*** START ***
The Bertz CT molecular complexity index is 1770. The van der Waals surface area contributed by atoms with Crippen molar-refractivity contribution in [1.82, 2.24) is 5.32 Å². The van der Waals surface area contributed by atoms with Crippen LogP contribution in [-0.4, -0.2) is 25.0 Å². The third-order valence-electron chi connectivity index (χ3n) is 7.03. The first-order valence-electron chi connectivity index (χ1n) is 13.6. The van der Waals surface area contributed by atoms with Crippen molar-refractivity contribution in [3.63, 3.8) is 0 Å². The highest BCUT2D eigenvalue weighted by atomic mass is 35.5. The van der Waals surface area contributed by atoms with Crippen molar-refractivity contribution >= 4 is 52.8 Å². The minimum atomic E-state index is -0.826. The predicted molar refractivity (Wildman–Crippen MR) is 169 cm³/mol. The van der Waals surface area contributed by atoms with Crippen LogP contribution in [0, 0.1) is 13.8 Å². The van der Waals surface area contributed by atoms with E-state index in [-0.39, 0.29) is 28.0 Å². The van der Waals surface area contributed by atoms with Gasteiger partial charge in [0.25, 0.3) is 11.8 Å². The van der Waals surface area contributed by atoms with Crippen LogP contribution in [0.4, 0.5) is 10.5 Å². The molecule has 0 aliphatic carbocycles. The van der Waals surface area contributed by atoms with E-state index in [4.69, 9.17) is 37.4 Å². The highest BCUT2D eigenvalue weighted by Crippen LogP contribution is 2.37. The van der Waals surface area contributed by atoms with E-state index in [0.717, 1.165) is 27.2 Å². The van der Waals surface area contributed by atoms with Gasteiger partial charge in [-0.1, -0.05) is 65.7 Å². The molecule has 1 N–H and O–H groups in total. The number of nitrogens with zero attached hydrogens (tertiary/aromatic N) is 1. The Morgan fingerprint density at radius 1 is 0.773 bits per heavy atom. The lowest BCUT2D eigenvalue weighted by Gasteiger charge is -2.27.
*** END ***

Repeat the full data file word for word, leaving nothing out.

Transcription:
The Bertz CT molecular complexity index is 1770. The van der Waals surface area contributed by atoms with Crippen molar-refractivity contribution in [1.82, 2.24) is 5.32 Å². The van der Waals surface area contributed by atoms with Crippen LogP contribution in [-0.4, -0.2) is 25.0 Å². The third-order valence-electron chi connectivity index (χ3n) is 7.03. The first-order valence-electron chi connectivity index (χ1n) is 13.6. The van der Waals surface area contributed by atoms with Crippen molar-refractivity contribution in [3.63, 3.8) is 0 Å². The highest BCUT2D eigenvalue weighted by atomic mass is 35.5. The van der Waals surface area contributed by atoms with Crippen molar-refractivity contribution >= 4 is 52.8 Å². The minimum atomic E-state index is -0.826. The predicted molar refractivity (Wildman–Crippen MR) is 169 cm³/mol. The van der Waals surface area contributed by atoms with Crippen LogP contribution in [0, 0.1) is 13.8 Å². The van der Waals surface area contributed by atoms with E-state index in [-0.39, 0.29) is 28.0 Å². The van der Waals surface area contributed by atoms with Gasteiger partial charge in [0.25, 0.3) is 11.8 Å². The van der Waals surface area contributed by atoms with Crippen LogP contribution in [0.4, 0.5) is 10.5 Å². The molecule has 0 aliphatic carbocycles. The van der Waals surface area contributed by atoms with E-state index in [4.69, 9.17) is 37.4 Å². The highest BCUT2D eigenvalue weighted by Crippen LogP contribution is 2.37. The van der Waals surface area contributed by atoms with E-state index in [0.717, 1.165) is 27.2 Å². The van der Waals surface area contributed by atoms with Gasteiger partial charge in [-0.1, -0.05) is 65.7 Å². The molecule has 1 N–H and O–H groups in total. The number of nitrogens with zero attached hydrogens (tertiary/aromatic N) is 1. The Morgan fingerprint density at radius 1 is 0.773 bits per heavy atom. The lowest BCUT2D eigenvalue weighted by Gasteiger charge is -2.27.